The involvement of the central nervous system in patients with COVID-19

Kiarash Saleki 1 , Mohammad Banazadeh 1 , Amene Saghazadeh 1 , 2  and Nima Rezaei 2 , 3 , 4
  • 1 Systematic Review and Meta-analysis Expert Group (SRMEG), Universal Scientific Education and Research Network (USERN), 14194, Tehran, Iran
  • 2 Research Center for Immunodeficiencies, Children’s Medical Center, Tehran University of Medical Sciences, Dr. Qarib St, Keshavarz Blvd, Tehran, Iran
  • 3 Department of Immunology, School of Medicine, Tehran University of Medical Sciences, 14194, Tehran, Iran
  • 4 Network of Immunity in Infection, Malignancy and Autoimmunity (NIIMA), Universal Scientific Education and Research Network (USERN), 14194, Tehran, Iran
Kiarash Saleki
  • Systematic Review and Meta-analysis Expert Group (SRMEG), Universal Scientific Education and Research Network (USERN), Tehran, 14194, Iran
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, Mohammad Banazadeh
  • Systematic Review and Meta-analysis Expert Group (SRMEG), Universal Scientific Education and Research Network (USERN), Tehran, 14194, Iran
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, Amene Saghazadeh
  • Systematic Review and Meta-analysis Expert Group (SRMEG), Universal Scientific Education and Research Network (USERN), Tehran, 14194, Iran
  • Research Center for Immunodeficiencies, Children’s Medical Center, Tehran University of Medical Sciences, Dr. Qarib St, Keshavarz Blvd, Tehran, 14194, Iran
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and Nima Rezaei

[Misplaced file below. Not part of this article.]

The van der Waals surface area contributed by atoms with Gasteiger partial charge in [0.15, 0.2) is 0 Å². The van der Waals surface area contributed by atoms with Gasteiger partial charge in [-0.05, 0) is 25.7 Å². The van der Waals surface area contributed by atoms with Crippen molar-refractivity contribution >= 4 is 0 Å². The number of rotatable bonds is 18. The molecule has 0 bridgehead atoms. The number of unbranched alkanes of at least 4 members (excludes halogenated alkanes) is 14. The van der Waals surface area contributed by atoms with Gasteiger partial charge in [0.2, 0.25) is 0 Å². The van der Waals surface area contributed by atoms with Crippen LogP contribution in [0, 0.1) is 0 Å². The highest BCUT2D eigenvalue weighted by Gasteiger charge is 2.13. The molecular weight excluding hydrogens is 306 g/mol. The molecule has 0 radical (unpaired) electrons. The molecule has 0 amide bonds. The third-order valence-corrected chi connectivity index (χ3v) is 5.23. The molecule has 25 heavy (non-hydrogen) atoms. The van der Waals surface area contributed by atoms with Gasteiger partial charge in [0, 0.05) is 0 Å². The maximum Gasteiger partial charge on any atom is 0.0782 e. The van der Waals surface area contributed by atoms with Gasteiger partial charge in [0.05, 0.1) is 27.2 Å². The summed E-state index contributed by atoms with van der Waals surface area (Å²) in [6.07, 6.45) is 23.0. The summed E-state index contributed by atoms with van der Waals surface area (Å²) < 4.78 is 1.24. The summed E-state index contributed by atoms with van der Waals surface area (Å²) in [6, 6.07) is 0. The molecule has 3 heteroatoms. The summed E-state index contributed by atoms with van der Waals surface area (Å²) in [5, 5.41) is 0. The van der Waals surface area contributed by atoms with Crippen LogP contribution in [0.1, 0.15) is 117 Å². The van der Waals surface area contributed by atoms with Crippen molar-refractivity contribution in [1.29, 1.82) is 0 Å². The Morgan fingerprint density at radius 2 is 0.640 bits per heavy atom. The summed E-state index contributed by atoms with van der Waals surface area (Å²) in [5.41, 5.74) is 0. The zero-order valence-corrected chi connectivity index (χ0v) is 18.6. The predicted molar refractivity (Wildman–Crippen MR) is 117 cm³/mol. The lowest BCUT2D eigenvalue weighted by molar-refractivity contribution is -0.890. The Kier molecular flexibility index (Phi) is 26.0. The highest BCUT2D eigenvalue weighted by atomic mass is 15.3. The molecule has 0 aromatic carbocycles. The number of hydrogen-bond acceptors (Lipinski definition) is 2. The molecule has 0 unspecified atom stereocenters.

• Corresponding author
  • Research Center for Immunodeficiencies, Children’s Medical Center, Tehran University of Medical Sciences, Dr. Qarib St, Keshavarz Blvd, Tehran, 14194, Iran
  • Department of Immunology, School of Medicine, Tehran University of Medical Sciences, Tehran, 14194, Iran
  • Network of Immunity in Infection, Malignancy and Autoimmunity (NIIMA), Universal Scientific Education and Research Network (USERN), Tehran, 14194, Iran
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  • Search for other articles:
  • degruyter.comGoogle Scholar

Abstract

Coronaviruses disease (COVID-19) has caused major outbreaks. A novel variant, SARS-CoV-2, is responsible for COVID-19 pandemic. Clinical presentations and pathological mechanisms of COVID-19 are broad. The respiratory aspect of the disease has been extensively researched. Emerging studies point out the possibility of the central nervous system (CNS) involvement by COVID-19. Here, we discuss the current evidence for CNS involvement in COVID-19 and highlight that the high pathogenicity of SARS-CoV-2 might be due to its neuroinvasive potential.

Introduction

Coronaviruses (CoVs) are enveloped viruses that comprise a positive-sense single-strand RNA genome. Human CoVs (HCoV) have the potential to affect the respiratory and central nervous system (CNS) and cause a variety of symptoms. HCoVs, including, HCoV-229E, HCoV-OC43, HCoV-HKU1, and HCoV-NL63, have spread globally and mainly cause mild symptoms. There are HCoVs that cause severe illness including, severe acute respiratory syndrome CoV (SARS-CoV), Middle East respiratory syndrome CoV (MERS-CoV), and the recent SARS-CoV-2, which has been caused a pandemic of coronavirus disease 2019 (COVID-19). The respiratory clinical features of the disease, like bronchitis and pneumonia, have been adequately addressed. However, the coexistence of CNS symptoms with these common symptoms is less understood (Li et al. 2016; Matoba et al. 2015).